Thru Sept. 3, 2017!
Our latest mega exhibition featuring 35 visionary artists exploring the human relationship with food.
Antonio Alberti, detail: The Light of Life, 1924-39, Carved wood
Antonio Alberti was born in San Bartolomeo in Galdo, Italy, just outside of Rome. He had eight brothers and sisters. From the age of 6, he was taught the trades of stonemasonry and bricklaying, but never attended school. He immigrated to America in 1912 and lived in Newark, New Jersey. Three years later, he returned to his homeland to enlist in the Italian Army. On May 13, 1915, stationed at Mont Cucco on the Italian-Austrian front, the enemy began bombarding his company of First Engineers. "Giovanni Grano and I were hiding underneath a huge rock," Alberti recalled. "Bombs were bursting around us. My friend and I were frightened. He did not want to stay there anymore, so he ran out. I chased after him and called, but before I could reach the clearing where he was standing, a hand grenade exploded and wounded Giovanni. I picked him up and his voice waned and told me he could not see. A few seconds later, he died in my arms. This is when I became inspired to appeal against such slaughter, but had no definite idea how to do it."
Two days later, Alberti and another friend in the same regiment, Joseph Ricci, went into battle. Both men were wounded and taken to different hospitals. Ricci sent a letter to Alberti's father stating that his son was missing in action and feared dead. To the great relief of his relatives, however, Alberti returned home after being released from the hospital. After the war, Alberti spent 15 years working on a 6-foot tall wood carving dedicated to his friend, Giovanni Grano. Titled The Light of Life, it is comprised of three sections: "The Christian Appeal," "The Flight of Heroes." and "The Cage of Joyful Spring." Upon completion, the wood sculpture was exhibited by Ripley's "Believe It Or Not" at the 1938 World's Fair, where some of the more delicate wood attachments were stolen. Alberti moved to Miami, Florida, in 1947. When he passed away more than two decades later, he left a wife (Mary), three children (Reynold, Anita and Pasquale), eight grandchildren, and his magnificent woodcarving.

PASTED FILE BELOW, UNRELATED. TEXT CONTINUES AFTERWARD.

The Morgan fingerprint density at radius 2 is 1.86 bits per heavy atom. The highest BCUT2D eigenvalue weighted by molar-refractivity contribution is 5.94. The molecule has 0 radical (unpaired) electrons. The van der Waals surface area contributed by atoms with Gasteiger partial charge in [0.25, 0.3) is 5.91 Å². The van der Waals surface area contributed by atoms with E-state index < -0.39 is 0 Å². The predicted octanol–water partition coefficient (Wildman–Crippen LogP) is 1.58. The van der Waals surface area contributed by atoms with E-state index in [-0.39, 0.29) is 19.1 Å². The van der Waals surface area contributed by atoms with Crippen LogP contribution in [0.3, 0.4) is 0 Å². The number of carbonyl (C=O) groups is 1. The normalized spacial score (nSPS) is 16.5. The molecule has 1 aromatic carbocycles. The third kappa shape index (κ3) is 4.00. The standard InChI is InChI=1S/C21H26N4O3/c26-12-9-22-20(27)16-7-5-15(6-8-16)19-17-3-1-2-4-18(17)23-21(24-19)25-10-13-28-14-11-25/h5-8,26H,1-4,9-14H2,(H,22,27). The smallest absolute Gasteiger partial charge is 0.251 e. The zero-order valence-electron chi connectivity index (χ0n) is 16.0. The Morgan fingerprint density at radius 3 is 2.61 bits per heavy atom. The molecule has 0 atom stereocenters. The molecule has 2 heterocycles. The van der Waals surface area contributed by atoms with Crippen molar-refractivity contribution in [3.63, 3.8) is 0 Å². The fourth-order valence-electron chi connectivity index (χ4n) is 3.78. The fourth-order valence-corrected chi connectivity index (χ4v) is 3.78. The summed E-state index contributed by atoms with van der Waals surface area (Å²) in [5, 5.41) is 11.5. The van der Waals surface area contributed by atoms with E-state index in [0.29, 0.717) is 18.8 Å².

Antonio Alberti's children have donated this treasured memorial sculpture to the permanent collection of the American Visionary Art Museum.